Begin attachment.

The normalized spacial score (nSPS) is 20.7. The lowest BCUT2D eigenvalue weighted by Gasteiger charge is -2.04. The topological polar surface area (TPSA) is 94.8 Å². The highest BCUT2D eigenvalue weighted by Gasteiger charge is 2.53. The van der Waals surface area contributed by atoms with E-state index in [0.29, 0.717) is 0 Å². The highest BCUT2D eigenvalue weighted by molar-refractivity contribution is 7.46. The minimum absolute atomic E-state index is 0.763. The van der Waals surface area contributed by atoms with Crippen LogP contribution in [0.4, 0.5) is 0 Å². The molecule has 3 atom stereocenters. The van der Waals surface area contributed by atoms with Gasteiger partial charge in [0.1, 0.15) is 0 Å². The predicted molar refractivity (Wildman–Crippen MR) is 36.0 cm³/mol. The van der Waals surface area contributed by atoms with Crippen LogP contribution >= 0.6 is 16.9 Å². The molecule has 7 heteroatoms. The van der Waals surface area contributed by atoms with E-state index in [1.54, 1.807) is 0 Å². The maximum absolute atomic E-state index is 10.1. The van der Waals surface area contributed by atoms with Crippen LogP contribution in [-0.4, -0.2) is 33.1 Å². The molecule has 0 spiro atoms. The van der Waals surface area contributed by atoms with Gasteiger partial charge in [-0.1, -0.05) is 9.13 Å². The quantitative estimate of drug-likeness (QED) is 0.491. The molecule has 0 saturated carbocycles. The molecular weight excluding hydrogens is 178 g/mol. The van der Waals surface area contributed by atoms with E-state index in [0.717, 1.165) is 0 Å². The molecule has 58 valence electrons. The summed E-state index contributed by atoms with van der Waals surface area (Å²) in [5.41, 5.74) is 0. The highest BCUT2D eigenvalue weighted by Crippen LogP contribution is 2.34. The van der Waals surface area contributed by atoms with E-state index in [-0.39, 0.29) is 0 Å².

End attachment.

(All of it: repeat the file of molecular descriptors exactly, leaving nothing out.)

The normalized spacial score (nSPS) is 20.7. The lowest BCUT2D eigenvalue weighted by Gasteiger charge is -2.04. The topological polar surface area (TPSA) is 94.8 Å². The highest BCUT2D eigenvalue weighted by Gasteiger charge is 2.53. The van der Waals surface area contributed by atoms with E-state index in [0.29, 0.717) is 0 Å². The highest BCUT2D eigenvalue weighted by molar-refractivity contribution is 7.46. The minimum absolute atomic E-state index is 0.763. The van der Waals surface area contributed by atoms with Crippen LogP contribution in [0.4, 0.5) is 0 Å². The molecule has 3 atom stereocenters. The van der Waals surface area contributed by atoms with Gasteiger partial charge in [0.1, 0.15) is 0 Å². The predicted molar refractivity (Wildman–Crippen MR) is 36.0 cm³/mol. The van der Waals surface area contributed by atoms with Crippen LogP contribution >= 0.6 is 16.9 Å². The molecule has 7 heteroatoms. The van der Waals surface area contributed by atoms with E-state index in [1.54, 1.807) is 0 Å². The maximum absolute atomic E-state index is 10.1. The van der Waals surface area contributed by atoms with Crippen LogP contribution in [-0.4, -0.2) is 33.1 Å². The molecule has 0 spiro atoms. The van der Waals surface area contributed by atoms with Gasteiger partial charge in [-0.1, -0.05) is 9.13 Å². The quantitative estimate of drug-likeness (QED) is 0.491. The molecule has 0 saturated carbocycles. The molecular weight excluding hydrogens is 178 g/mol. The van der Waals surface area contributed by atoms with E-state index in [0.717, 1.165) is 0 Å². The molecule has 58 valence electrons. The summed E-state index contributed by atoms with van der Waals surface area (Å²) in [5.41, 5.74) is 0. The highest BCUT2D eigenvalue weighted by Crippen LogP contribution is 2.34. The van der Waals surface area contributed by atoms with E-state index in [-0.39, 0.29) is 0 Å².